Last year, for example, the FDIC, ignoring the Federal Deposit Insurance Corp. Improvement Act of 1991 that mandates settlements be made public, fined Deutsche Bank $54 million for packaging and selling bad mortgage-backed securities to a failed bank, but no one heard about it.

According to E. Scott Reckard, who reported on the confidential settlement for the Los Angeles Times, "The deal might have made big headlines, given that the bad loans contributed to the largest payout in FDIC history, $13 billion. But the government cut a deal with the bank's lawyers to keep it quiet: a 'no press release' clause that required the FDIC never to mention the deal 'except in response to a specific inquiry.'"

Also last year, according to the Financial Times, Wells Fargo "quietly settled" with the Federal Housing Finance Agency "for allegedly misleading disclosures on mortgage securities" it sold to Fannie Mae and Freddie Mac. The FT went on to say, "unlike deals with UBS and JPMorgan, Wells' settlement, which is believed to be worth less than $1 billion, is governed by a confidentiality agreement."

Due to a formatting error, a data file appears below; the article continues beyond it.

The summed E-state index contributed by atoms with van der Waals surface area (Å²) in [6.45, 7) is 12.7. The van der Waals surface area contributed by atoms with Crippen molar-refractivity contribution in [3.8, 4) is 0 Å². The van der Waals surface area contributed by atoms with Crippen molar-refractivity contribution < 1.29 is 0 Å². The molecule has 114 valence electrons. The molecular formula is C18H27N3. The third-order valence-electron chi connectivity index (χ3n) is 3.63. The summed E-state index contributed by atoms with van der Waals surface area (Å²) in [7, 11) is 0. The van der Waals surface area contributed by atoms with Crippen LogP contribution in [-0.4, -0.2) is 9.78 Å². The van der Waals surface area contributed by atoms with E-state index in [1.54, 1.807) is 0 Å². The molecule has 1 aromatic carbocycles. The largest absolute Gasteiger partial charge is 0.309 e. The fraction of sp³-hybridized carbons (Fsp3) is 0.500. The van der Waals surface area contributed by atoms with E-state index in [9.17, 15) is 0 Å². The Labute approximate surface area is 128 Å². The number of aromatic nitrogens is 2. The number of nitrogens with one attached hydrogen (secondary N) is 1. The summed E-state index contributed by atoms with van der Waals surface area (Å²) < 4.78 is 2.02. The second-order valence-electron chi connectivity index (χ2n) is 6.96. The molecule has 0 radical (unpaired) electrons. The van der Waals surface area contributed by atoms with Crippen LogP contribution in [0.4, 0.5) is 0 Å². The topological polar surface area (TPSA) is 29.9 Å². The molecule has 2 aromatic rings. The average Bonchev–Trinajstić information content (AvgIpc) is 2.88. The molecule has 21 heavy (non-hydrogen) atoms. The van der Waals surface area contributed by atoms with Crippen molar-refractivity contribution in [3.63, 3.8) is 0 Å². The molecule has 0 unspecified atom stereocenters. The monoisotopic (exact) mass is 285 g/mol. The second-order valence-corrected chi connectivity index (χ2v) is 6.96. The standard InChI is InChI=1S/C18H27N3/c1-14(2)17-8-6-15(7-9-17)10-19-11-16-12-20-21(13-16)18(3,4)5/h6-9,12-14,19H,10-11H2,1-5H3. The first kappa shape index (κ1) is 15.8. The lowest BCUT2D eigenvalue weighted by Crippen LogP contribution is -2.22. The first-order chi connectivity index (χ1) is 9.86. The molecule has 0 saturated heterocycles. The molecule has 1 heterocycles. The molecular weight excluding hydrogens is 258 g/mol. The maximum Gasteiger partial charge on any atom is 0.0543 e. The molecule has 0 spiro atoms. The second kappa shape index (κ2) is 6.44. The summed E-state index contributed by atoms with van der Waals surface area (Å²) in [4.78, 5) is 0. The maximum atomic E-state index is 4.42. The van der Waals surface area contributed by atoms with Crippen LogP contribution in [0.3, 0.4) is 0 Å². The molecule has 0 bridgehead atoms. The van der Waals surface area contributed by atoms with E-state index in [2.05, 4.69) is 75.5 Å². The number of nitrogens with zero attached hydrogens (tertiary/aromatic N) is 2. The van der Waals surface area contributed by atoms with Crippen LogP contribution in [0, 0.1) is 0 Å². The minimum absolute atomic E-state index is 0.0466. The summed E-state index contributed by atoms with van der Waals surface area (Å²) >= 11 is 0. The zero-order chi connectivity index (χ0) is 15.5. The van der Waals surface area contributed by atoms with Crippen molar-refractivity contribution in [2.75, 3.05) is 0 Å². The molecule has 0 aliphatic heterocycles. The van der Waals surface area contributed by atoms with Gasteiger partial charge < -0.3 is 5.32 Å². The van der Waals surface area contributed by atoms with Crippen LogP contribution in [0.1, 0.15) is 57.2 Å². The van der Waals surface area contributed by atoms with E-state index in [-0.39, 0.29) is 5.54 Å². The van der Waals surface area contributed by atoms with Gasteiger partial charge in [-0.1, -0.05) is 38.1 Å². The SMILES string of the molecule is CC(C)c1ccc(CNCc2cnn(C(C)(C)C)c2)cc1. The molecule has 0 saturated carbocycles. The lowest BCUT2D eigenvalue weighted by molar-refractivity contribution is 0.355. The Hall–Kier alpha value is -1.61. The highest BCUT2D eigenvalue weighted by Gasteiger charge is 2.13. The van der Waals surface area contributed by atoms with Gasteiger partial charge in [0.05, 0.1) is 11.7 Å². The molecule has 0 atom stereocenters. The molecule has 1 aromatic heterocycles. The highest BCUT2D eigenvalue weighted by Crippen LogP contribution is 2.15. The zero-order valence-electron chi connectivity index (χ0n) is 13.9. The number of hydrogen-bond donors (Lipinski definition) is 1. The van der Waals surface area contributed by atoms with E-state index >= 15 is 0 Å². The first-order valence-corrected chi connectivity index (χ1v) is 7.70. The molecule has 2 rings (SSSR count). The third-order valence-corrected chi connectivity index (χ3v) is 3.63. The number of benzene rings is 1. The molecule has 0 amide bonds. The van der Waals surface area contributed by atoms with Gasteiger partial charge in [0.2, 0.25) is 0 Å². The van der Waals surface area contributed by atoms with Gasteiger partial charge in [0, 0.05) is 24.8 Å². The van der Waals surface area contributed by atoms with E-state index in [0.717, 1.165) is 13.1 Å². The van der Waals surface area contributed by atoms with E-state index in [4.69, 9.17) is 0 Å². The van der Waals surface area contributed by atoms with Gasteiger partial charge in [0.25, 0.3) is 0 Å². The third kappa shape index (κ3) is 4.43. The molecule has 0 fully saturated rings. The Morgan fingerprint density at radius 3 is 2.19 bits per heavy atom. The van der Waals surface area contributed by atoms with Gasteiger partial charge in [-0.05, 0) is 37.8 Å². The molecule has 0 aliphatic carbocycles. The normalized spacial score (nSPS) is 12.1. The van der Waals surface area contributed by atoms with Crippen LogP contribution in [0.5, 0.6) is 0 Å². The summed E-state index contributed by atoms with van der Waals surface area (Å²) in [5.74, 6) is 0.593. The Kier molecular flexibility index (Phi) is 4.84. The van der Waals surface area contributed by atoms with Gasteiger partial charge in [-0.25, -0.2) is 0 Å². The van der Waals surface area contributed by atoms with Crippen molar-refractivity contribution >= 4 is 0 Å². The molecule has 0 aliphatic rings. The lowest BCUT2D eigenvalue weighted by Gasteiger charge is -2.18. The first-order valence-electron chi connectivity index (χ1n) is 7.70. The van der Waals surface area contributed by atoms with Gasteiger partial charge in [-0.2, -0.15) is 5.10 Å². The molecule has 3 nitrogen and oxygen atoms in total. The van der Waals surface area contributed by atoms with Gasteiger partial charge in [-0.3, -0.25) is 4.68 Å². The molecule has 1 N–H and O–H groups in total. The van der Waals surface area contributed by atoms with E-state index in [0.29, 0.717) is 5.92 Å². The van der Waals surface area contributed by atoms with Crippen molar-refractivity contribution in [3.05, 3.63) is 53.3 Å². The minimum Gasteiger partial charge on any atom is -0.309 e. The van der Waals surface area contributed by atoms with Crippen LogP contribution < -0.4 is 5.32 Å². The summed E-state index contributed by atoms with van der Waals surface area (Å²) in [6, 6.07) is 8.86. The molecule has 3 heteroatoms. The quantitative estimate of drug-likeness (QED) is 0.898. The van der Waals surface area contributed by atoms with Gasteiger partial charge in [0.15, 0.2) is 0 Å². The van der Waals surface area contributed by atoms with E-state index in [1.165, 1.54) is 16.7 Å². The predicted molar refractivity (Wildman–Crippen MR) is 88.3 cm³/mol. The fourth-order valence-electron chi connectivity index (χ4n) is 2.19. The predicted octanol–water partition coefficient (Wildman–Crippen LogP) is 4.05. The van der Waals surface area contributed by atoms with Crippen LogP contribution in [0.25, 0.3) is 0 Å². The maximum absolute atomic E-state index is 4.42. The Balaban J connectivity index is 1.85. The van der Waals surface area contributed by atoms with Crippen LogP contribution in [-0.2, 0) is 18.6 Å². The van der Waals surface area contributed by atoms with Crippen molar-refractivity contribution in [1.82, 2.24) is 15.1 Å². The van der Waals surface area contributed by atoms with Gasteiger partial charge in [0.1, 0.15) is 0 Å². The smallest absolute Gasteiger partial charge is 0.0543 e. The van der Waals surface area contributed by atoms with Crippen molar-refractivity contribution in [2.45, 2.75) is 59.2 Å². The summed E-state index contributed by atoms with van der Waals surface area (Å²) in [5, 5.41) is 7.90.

The Real Reason No One Goes to Jail

Of course, whether their settlements are confidential or not, too-big-to-fail banks have only faced civil charges, for which they have to pay fines. There have been no criminal prosecutions of any banks or banksters. That's because of the doctrine: too-big-to-fail and too-big-to-jail.

None of the agencies that bring civil actions against the big banks can pursue them criminally. If a bank's actions are so egregious that they warrant a criminal investigation, the agency passes along their files to the Department of Justice.

But, the DOJ hasn't pursued any criminal action against any bank or bankster.